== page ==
The last time I was over, in the summer of 2011/12, I saw lots of takahē; but this time I only saw six. A lot of them had been moved to other sanctuaries, which is a good idea.
Takahē are a heavier, flightless relative of the pūkeko: a bird well capable of flight, with an international range that extends from Indonesia to New Zealand via Papua-New Guinea and Australia. Internationally, the pūkeko is known as the Australasian swamp-hen. Adults of both species are blue with a red bill and an extension of the bill that covers their foreheads, but the takahē is much larger and more robust.
In terms of physical proportions, the takahē is a turkey to the pūkeko’s hen. It also tends to live on more solid ground, as it would sink into any swamp.
Takahē were thought to be extinct for a long time, but a population was rediscovered in the late 1940s, west of Lake Te Anau in the South Island. They are slowly coming back from the brink and are now a fairly common sight in bird sanctuaries across New Zealand. In the following video, I show some pūkeko, then pan to a pīwakawaka or fantail, a common insect-eater that uses a large, fan-like tail to manoeuvre in flight, and then jump to scenes of takahē, which look like pūkeko who have become too fat to fly; which is, in some ways, what they are.
Tiritiri Matangi is now an important breeding centre for hihi and other endangered species. According to a recent news story, which includes a cute photo of some of the latest baby hihi,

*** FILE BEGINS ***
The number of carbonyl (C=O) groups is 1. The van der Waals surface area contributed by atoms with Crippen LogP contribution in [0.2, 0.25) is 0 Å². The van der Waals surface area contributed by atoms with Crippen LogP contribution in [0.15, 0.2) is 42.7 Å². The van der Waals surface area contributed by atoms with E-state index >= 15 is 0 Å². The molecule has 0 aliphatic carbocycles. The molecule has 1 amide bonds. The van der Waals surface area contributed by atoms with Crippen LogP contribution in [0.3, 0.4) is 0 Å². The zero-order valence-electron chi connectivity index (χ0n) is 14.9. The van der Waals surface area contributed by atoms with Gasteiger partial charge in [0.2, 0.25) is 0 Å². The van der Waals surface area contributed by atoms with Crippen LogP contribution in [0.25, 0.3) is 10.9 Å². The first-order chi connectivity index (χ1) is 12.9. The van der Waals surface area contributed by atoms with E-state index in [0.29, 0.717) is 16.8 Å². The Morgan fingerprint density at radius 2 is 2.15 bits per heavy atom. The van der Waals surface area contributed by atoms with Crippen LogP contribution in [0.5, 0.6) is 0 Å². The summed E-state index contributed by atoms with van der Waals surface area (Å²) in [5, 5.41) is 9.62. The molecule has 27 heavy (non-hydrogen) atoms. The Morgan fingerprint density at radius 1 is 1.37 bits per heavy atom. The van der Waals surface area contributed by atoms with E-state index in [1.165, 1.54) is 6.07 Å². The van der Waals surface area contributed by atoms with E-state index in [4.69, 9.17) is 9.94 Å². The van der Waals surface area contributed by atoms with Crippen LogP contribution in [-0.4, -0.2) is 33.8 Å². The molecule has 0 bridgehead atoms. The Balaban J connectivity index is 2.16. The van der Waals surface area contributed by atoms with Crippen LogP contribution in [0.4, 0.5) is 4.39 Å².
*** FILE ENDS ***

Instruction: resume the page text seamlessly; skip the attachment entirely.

“There are now hihi populations at seven pest-free sites: Zealandia sanctuary in Wellington, Kapiti Island Nature Reserve, Bushy Park Sanctuary north of Whanganui, Rotokare Scenic Reserve in Taranaki, Sanctuary Mountain Maungatautari in Waikato, Tiritiri Matangi Scientific Island Reserve and Te Hauturu ō Toi /Little Barrier Island Nature Reserve.”
Thirty hihi were about to be shifted to Rotokare when I was there this May.
The only bird I hadn’t seen was a kōkako, another musical species. I finally saw a pair of kōkako on the Wattle Track, but they were too deep in the bush for me to take a photo. Still, I heard their peculiar, low song. I was told that there were eighteen pairs but that they avoid the visitors. I had the same experience on the Kawerau Track, described in this information panel:
Kōkako are called the ‘squirrels’ and sometimes even the ‘monkeys’ of the New Zealand forest: disdaining to fly (though they can) and preferring to clamber about instead. They are very agile climbers. All you normally see of a kōkako is a shadow, something moving across the tree canopy without taking to the air, concealed by the leaves and the limbs.
So, the kōkako were too elusive for me to see much of them or get any pictures. Instead, here’s a short 2010 episode of a nature programme called ‘Meet the Locals’ in which kōkako are shown close-up at another refuge, referred to in the video as Mt Bruce and now called Pūkaha National Wildlife Centre, near Wellington.
Episode of ‘Meet the Locals’, a co-production of DOC and the now-closed public television station TV6, about kōkako; placed on Youtube by BushTellyTV by permission
It was much the same with the saddlebacks, or tīeke, which hide in the undergrowth. Though, I had better luck than with the kōkako and did eventually manage to video one or two tīeke that had come out into the open beside a path.
Tīeke / saddlebacks beside a path, showing the distinctive ‘saddle’
It’s easy to confuse hihi, tīeke and korimako with each other. The female stitchbird looks like a juvenile saddleback, and often gets confused with the bellbird as well.